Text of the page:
FROM: A Clause with Plenty of Possibilities

hands chosing colorful donuts from paper boxes, many options and possibilities,

Think that FROM only specifies tables in an SQL statement? Think again …

When I first began to work with SQL, I saw the FROM clause as the simplest part of any query. You’d put only one table there, or may be two or more tables in the case of a join. That was all I thought about the FROM clause in those days.

As I began to learn more about SQL, I discovered that there are a lot of techniques that can be used in a FROM. Often, these techniques are the key that unlocks the solution of a complex query.

In this post, we’re going to consider everything that goes into a FROM clause: one table, multiple tables (in a join), a view, a materialized view, a temporary table, a subquery, or a blend of any of the above.

We will use the following tables, team and game, to illustrate our examples.

team table:

team_id name founded
1 Lions 01-01-1900
2 Penguins 04-01-1989
3 Blackbirds 30-12-1950

game table:

team_1 team_2 match_day stadium points_1 points_2
1 2 05-03-2017 PenguinHouse 2 1
1 3 12-03-2017 SuperArena 1 0
2 3 19-03-2017 SuperArena 1 1

The Simplest FROM: Just One Table

The simplest way to use the FROM clause is to put just one table in it. Suppose we want to obtain all the team names from the above table. We can use the following simple query:

SELECT name FROM team

RESULTS

Lions
Penguins
Blackbirds

Multiple Tables: A Join

We can also have more than one table in the FROM clause. When we need to read data from two or more tables, we join these tables by listing them in the FROM:

FROM team, game

A join is a really important operation in SQL and it is one of the building blocks of the relational database model. Please note that when join tables we also need to include in a WHERE or ON clause to associate records from one table with their corresponding records in another table. In our example, we use the WHERE clause to join records from the team and game tables. This specifies a join based on the values in the team_id and team_1 columns:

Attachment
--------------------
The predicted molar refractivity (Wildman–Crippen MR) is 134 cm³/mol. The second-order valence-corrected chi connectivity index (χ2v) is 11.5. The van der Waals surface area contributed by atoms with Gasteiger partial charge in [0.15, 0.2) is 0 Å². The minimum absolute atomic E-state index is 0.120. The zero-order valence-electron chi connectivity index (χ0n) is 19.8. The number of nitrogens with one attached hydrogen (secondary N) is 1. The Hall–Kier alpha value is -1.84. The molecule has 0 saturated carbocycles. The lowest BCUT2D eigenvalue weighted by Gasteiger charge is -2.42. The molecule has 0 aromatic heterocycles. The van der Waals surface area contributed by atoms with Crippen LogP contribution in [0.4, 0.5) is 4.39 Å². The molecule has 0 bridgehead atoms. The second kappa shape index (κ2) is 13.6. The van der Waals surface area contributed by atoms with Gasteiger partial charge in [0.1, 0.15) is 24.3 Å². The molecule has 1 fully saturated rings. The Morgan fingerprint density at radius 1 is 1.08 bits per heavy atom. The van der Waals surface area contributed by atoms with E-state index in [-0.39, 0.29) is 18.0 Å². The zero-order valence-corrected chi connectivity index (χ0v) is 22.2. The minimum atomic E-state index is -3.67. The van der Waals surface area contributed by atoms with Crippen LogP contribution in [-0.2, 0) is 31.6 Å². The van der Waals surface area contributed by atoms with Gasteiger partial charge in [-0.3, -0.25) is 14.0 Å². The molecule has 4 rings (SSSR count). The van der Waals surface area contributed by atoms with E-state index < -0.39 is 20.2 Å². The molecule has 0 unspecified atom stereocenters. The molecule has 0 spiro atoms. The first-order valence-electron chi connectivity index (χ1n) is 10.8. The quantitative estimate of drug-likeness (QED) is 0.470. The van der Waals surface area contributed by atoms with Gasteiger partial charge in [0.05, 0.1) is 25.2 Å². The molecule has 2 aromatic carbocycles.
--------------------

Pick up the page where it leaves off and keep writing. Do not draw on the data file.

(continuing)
WHERE team.team_id = game.team_1

If we put two tables in the FROM clause and we forget the join condition, we have a problem. The query will return a result set called a Cartesian product, which includes all the possible combinations of all matching records in both tables. Cartesian products should almost always be avoided, although under some specific situations they can be necessary.

Here is an example of a proper join. Notice the WHERE clause:

SELECT *
FROM team, game
WHERE team.team_id = game.team_1

RESULTS

team_id	name	founded	    team_1	team_2	match_day	stadium	            points_1	   points_2
   1	Lions	1900-01-01	1	2	2017-03-05	PenguinHouse		2	     1
   1	Lions	1900-01-01	1	3	2017-03-12	SuperArena		1	     0
   1	Lions	1900-01-01	1	2	2017-03-05	PenguinHouse		2	     1

You can also use an alternative syntax to join tables. It looks different, but it returns the same results. This alternative syntax uses two reserved words: JOIN and ON. Here is the same query presented in the alternative syntax:

SELECT *
FROM team JOIN game ON team.team_id = game.team_1

Both syntaxes are equivalent in terms of results. However, using the JOIN clause gives you some extra options, like using an OUTER clause to manage rows that have no corresponding records.

The Cartesian Product

Let’s go back to the Cartesian product. When would we want this in our result set? Suppose we are planning a tournament where every team must play against every other team. We can obtain a list of all possible matches (a Cartesian product) with the following SQL: